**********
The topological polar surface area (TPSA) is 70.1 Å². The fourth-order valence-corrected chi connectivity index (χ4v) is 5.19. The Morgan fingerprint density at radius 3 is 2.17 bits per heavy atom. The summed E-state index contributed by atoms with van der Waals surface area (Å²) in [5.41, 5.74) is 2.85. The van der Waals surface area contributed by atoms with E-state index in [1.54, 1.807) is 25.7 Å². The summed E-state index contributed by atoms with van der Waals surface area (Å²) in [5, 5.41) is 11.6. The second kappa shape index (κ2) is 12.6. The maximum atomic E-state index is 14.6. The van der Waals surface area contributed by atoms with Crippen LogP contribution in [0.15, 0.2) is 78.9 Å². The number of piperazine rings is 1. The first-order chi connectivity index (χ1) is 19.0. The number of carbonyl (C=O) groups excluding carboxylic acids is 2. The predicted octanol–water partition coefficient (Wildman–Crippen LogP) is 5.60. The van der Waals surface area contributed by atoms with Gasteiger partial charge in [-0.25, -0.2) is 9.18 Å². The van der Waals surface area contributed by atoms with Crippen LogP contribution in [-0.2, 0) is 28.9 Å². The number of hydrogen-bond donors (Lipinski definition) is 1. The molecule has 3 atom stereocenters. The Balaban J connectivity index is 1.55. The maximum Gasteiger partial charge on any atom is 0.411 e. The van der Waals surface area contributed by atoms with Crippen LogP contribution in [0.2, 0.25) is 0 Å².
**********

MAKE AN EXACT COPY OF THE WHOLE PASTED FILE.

The topological polar surface area (TPSA) is 70.1 Å². The fourth-order valence-corrected chi connectivity index (χ4v) is 5.19. The Morgan fingerprint density at radius 3 is 2.17 bits per heavy atom. The summed E-state index contributed by atoms with van der Waals surface area (Å²) in [5.41, 5.74) is 2.85. The van der Waals surface area contributed by atoms with E-state index in [1.54, 1.807) is 25.7 Å². The summed E-state index contributed by atoms with van der Waals surface area (Å²) in [5, 5.41) is 11.6. The second kappa shape index (κ2) is 12.6. The maximum atomic E-state index is 14.6. The van der Waals surface area contributed by atoms with Crippen LogP contribution in [0.15, 0.2) is 78.9 Å². The number of piperazine rings is 1. The first-order chi connectivity index (χ1) is 19.0. The number of carbonyl (C=O) groups excluding carboxylic acids is 2. The predicted octanol–water partition coefficient (Wildman–Crippen LogP) is 5.60. The van der Waals surface area contributed by atoms with Gasteiger partial charge in [-0.25, -0.2) is 9.18 Å². The van der Waals surface area contributed by atoms with Crippen LogP contribution in [-0.2, 0) is 28.9 Å². The number of hydrogen-bond donors (Lipinski definition) is 1. The molecule has 3 atom stereocenters. The Balaban J connectivity index is 1.55. The maximum Gasteiger partial charge on any atom is 0.411 e. The van der Waals surface area contributed by atoms with Crippen LogP contribution in [0.2, 0.25) is 0 Å².